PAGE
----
Outdoor life proves rewarding for Scots forestry champion - Agriforest features in Q&A with The Herald
Oct 13 2019
Name: Douglas Mathison.
What is your business called?
Where is it based?
Peeblesshire, in the Scottish Borders
What services does it offer?
Forest management, specialising in the harvesting of small and medium sized woodlands in a variety of areas, mainly across central/southern Scotland. We undertake hugely varied workloads, from harvesting sites situated on golf courses and high public access areas, through to woodland management works in challenging locations. Our aim is to achieve the best financial return possible for the owner.
To whom does it sell?
Our main client base consists of farmers, estate owners, local authorities, land agents, and individual forest owners.
What is its turnover?
How many employees?
Two part time, with four contractors kept busy all year round, along with two timber haulage firms who have lorries working for the business week in, week out.
When was it formed?
The business was incorporated in June 2016.
Why did you take the plunge?
I absolutely hated being an employee-it didn’t suit me at all. Being a self-employed contractor didn’t suit either, as continuity of work was an issue at certain times of year, along with a lack of growth potential. All in all, I wasn’t settled. Setting up my own limited company was the only way I could see of myself being happier, fulfilling a lifetime ambition and giving myself a huge challenge that I would be ‘the master and commander’ of. The thought of potentially earning more money or any other similar benefits didn’t even come into it.
What were you doing before you took the plunge?
I was working full time for a timber harvesting and marketing company, starting as a contracts manager and being promoted to managing my own area just before I handed my notice in.
How did you raise the start-up funding?
I worked self employed as a tree surgeon at weekends and when on holiday whilst also being employed full time, which allowed me to put some funds aside. I didn’t receive any financial assistance in the form of start up grants, or family loans, which I think is extremely important. I think you value what you have a great deal more if it’s completely yours.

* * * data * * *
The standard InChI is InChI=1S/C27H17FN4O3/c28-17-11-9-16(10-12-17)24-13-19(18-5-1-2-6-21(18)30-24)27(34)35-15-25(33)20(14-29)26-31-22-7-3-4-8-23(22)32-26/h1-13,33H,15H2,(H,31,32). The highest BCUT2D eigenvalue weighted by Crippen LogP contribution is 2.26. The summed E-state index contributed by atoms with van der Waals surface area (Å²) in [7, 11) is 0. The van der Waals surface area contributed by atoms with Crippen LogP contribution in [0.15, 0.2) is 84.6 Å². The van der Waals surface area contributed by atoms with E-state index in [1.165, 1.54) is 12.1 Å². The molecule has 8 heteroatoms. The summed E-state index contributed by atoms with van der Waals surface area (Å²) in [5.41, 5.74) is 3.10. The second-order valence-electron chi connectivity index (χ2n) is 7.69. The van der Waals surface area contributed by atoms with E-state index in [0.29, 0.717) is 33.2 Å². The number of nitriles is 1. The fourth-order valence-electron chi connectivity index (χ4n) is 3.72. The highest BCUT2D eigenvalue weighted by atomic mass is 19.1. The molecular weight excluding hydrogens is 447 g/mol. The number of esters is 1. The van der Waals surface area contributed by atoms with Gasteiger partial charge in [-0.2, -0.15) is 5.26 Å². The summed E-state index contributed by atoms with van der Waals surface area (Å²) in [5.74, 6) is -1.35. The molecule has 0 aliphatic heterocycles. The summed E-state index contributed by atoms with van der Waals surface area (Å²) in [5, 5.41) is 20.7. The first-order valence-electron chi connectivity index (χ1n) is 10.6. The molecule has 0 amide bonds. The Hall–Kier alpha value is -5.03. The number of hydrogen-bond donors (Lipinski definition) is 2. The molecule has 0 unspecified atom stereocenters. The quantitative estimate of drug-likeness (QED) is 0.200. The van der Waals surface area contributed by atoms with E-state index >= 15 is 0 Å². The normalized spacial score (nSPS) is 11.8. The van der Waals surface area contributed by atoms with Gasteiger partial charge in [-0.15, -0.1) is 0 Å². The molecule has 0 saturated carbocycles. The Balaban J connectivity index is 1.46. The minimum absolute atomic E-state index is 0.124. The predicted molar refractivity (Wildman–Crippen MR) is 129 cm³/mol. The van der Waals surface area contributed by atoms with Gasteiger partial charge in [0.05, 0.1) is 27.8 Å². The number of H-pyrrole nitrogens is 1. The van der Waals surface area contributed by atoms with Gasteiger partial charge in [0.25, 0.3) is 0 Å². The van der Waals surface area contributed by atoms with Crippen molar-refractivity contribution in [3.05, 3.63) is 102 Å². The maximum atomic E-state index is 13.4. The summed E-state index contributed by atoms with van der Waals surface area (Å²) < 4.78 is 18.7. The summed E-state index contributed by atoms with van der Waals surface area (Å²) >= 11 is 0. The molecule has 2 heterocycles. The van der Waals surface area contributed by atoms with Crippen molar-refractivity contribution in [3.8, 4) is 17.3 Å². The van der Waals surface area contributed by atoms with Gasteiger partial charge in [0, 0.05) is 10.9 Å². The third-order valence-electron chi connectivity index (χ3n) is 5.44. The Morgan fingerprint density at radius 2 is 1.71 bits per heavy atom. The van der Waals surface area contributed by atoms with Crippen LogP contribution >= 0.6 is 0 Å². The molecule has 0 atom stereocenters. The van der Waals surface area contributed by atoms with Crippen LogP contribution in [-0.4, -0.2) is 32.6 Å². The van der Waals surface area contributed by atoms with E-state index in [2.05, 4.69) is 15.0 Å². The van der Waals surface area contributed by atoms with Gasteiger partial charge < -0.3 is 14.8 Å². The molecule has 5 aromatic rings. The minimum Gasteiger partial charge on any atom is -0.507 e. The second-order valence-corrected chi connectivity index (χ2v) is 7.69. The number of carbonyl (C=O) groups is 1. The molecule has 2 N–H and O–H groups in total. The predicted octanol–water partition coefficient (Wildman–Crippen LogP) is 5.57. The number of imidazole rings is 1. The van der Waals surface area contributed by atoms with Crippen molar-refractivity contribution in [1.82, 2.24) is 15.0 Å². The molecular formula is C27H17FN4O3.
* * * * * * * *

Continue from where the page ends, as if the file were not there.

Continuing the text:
What do you most enjoy about running the business?
Without a doubt, the variety. Last week for example, I met clients and other business people, visited harvesting sites, did some work on a stunning historic estate near Peebles, driving the tractor & forestry trailer, and felling some large trees which were too big for the harvesting machinery to fell. In addition, I covered a lot of miles in the pick up in some glorious autumn sunshine in some lovely countryside.
What is your biggest bugbear?
Paperwork. Just when you think you are getting somewhere with it, the postman arrives and your mood soon changes. I don’t mind it in small amounts often, but when you have no choice (at month end, for example) sometimes it does get a little soul destroying.
What are your top priorities?
To grow the business year on year, and to continue the reinvestment of much of the profits; the purchase of further machinery, which will enable us to be more reliable and cost effective/more competitive when it comes to certain jobs; to buy business premises such as a yard area, for storing machinery and timber. A separate office to the house would also be a help; to expand our existing base of managed properties; to employ full time staff-if the right person(s) were available.
What could the Westminster and/or Scottish governments do that would help?
There is a significant skills shortage in the industry, which is going to get worse before it gets any better. From harvesting, to haulage, to planting, everyone has the same problem. Noises are being made, but not enough to make a significant difference for now, at least. A realistic but attractive approach is required to entice people to think about forestry as a career. It feels the industry is a bit stuck in its ways, and needs help from above to push on and move into the 21st century. This could be in the form of more apprenticeships, more qualifications, and a more recognised career structure which allows people to progress from ground level up.
What was the most valuable lesson that you learned?
Don’t take things for granted, a situation can change rapidly, and it’s important not to take your eye off the ball until the particular task in hand is complete.
How do you relax?
I usually try to leave my phone behind for even just a few hours at the weekend, and go and do something different, whether this is mountain biking, walking, or riding my horse.
By Mark Williamson, The Herald Group Business Correspondent